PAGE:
Norton said that this could prove detrimental in the event of theft or loss, giving thieves “a treasure trove of personal information” stored on the device, which can potentially be accessed. This includes personal emails, which could pave a potential gateway to other sensitive information such as work correspondence and documents, passwords for other online accounts, and bank statements.

The study also reveals that losing a mobile device is common, costly and stressful for consumers.

Around one in four adults have had a mobile device lost or stolen, costing individuals an average of £73 for the replacement or temporary use of a mobile phone, and double the money to replace a tablet.

However, it’s not security that comes to their minds when they lose a mobile phone with 39 percent of those asked claiming they were most worried about incurring costly bills due to telephone calls.

And it seems our keenness to get online is also letting us down with over a third
admitting to not always downloading applications from trustworthy sources, and 28 percent claiming that they do not use secure payment methods when making purchases from their mobile device, leaving their sensitive information such as credit card details vulnerable.

According to the survey, seven percent of UK mobile users have already fallen victim to mobile cybercrime.

Most adults also admitted to using free or unsecured public Wi-Fi hotspots, and half of them were concerned about the potential risks of using free or unsecured public Wi-Fi hotspots, but yet still go ahead.

Just over a third said they used free public Wi-Fi spots to check their personal emails and 16 percent of respondents said they accessed their bank details online through free, unsecured Wi-Fi connections, exposing their sensitive financial details to mobile sniffers.

Austerity pressures hospital CIOs

nhsleafletEurope-wide austerity programmes and spending cuts are placing more and more pressure on healthcare providers and hospitals to shrink their spending, and a report from IDC Health Insights claims one viable option will be consolidating their IT systems.

Increasing efficiencies must be a priority for hospital procurement and implementation, IDC claims. They will be striving to offer the same level of care, quality and safety with less resources, so in turn, to stay afloat, they should offer services coordinated with other providers in their catchment areas.

Silvia Piai, IDC Health Insights EMEA research manager, said that in a resource stretched scenario, keeping IT in line with long term business objectives is not an easy task. “Hospitals’ CIOs have to architect for reusability, interoperability, and scalability when implementing new enterprise and line of business solutions, Piai said. “Just keeping the lights on for the existing systems will only drive them to a budget-cut vortext”.

Hospital IT departments are usually driven, IDC pointed out, by regulation compliance. Other aspects in chain management and governance are underestimated, and this leans on a hospitals’ capabilities in risk management.

Top on the agenda for hospital CIOs at the moment is electronic medical records. Health information exchange exchange focusing on cooperation with other providers “is still relatively low,” IDC said. High investments are being put into e-procurement, business intelligence and analytics.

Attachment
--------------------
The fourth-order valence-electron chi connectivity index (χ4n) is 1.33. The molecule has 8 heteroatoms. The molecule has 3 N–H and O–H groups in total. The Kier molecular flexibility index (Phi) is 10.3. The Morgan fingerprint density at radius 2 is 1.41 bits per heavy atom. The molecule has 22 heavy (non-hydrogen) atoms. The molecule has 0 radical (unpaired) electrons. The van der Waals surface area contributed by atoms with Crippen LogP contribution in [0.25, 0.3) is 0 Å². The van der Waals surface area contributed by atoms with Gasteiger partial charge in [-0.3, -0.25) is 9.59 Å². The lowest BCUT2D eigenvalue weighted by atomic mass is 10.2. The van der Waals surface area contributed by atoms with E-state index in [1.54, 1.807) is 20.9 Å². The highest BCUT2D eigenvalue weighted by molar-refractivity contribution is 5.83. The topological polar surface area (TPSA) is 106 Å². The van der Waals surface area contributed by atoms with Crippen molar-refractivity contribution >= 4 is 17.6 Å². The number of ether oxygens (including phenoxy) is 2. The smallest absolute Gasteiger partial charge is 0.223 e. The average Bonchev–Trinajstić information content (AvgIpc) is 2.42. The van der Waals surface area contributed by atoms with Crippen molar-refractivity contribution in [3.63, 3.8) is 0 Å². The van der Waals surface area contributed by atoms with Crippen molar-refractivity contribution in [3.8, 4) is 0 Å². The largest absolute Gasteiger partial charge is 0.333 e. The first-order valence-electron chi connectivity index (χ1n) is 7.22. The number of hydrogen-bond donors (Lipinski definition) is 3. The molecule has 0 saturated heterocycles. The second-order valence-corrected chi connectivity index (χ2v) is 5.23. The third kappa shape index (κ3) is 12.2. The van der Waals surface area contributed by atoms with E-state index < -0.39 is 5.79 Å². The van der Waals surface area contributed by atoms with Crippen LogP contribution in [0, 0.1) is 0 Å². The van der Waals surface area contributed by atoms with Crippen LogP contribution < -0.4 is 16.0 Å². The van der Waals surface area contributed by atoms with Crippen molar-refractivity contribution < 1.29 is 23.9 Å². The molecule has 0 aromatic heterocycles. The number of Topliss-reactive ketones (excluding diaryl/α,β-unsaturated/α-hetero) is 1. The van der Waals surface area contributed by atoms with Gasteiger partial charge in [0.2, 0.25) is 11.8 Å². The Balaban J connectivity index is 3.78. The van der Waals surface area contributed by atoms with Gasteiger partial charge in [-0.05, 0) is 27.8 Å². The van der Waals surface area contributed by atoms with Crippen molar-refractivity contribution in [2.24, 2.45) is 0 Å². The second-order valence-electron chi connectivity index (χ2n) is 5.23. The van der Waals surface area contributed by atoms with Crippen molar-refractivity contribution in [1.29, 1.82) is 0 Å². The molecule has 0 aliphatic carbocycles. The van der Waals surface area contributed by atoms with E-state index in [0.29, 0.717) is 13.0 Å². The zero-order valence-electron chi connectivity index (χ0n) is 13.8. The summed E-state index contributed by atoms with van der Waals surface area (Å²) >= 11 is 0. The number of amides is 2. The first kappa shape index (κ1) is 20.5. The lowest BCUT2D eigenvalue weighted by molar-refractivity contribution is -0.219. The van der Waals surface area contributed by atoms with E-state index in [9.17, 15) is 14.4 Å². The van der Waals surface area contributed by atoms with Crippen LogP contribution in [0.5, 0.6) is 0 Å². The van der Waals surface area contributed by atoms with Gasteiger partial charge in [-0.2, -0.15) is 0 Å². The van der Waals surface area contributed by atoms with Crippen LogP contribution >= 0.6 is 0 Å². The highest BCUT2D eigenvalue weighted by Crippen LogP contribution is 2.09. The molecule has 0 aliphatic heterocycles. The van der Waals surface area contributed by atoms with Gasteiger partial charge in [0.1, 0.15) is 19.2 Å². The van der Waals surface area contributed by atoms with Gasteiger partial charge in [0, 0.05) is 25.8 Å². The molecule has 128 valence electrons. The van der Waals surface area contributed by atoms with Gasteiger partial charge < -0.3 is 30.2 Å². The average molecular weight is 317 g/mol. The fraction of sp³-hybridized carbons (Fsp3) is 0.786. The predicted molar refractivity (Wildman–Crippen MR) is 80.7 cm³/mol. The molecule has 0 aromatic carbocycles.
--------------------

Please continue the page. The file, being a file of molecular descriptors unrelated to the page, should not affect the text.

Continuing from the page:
Speaking with over 100 European hospital executives about their business priorities, IDC noted that pressure to reduce public expendiature is reflected in hospitals’ needs to improve performance and IT costs. Strong financial and legal penalties for failing to meet regulatory requirements in emerging areas such as data capture, retention, protection and security are ultimately determining the course of hospital IT investment.

IDC notes change management will include alternative governance models and this challenge is being underestimated in IT. It will bring together physicians and nurses from different care centres, IDC said, or changes in funding models that offer incentives for care and collaborative culture.

Computerlinks becomes B2B Kaspersky distie

kasperskylogoDistributor Computerlinks has won a contract to sell Kaspersky Lab’s portfolio with a view to drive growth in the B2B market.

Kaspersky hopes this strategy will boost the company’s routes to market as well s increasing its presence in the UK. Computerlinks will offer channel partners Kaspersky’s Endpoint Security for Business as a key asset in its security portfolio.

Endpoint Security for Business lets companies both control and protect on site devices as well as cutting resource demands on IT teams, bringing mobile device management, data protection, systems management, and endpoint under one management console.

Director for B2B sales and marketing at Kaspersky Lab, Matthew Robinson, said that Computerlinks’ experience in value-add will prove “invaluable” to customers and channel partners.

He added that Kaspersky’s new strategy, which focuses on a full value model running along with the existing volume business, will keep Kaspersky “at the forefront of the evolving channel landscape”.

Computerlinks’ director of core technologies, David Caughtry, said that the deal is part of Kaspersky’s “exciting stage of growth”.

Alvea offers SMBs, channel, managed network security

gardnerIt “makes no sense” for the channel and small businesses to ignore the security market, Alvea has said, speaking with ChannelEye.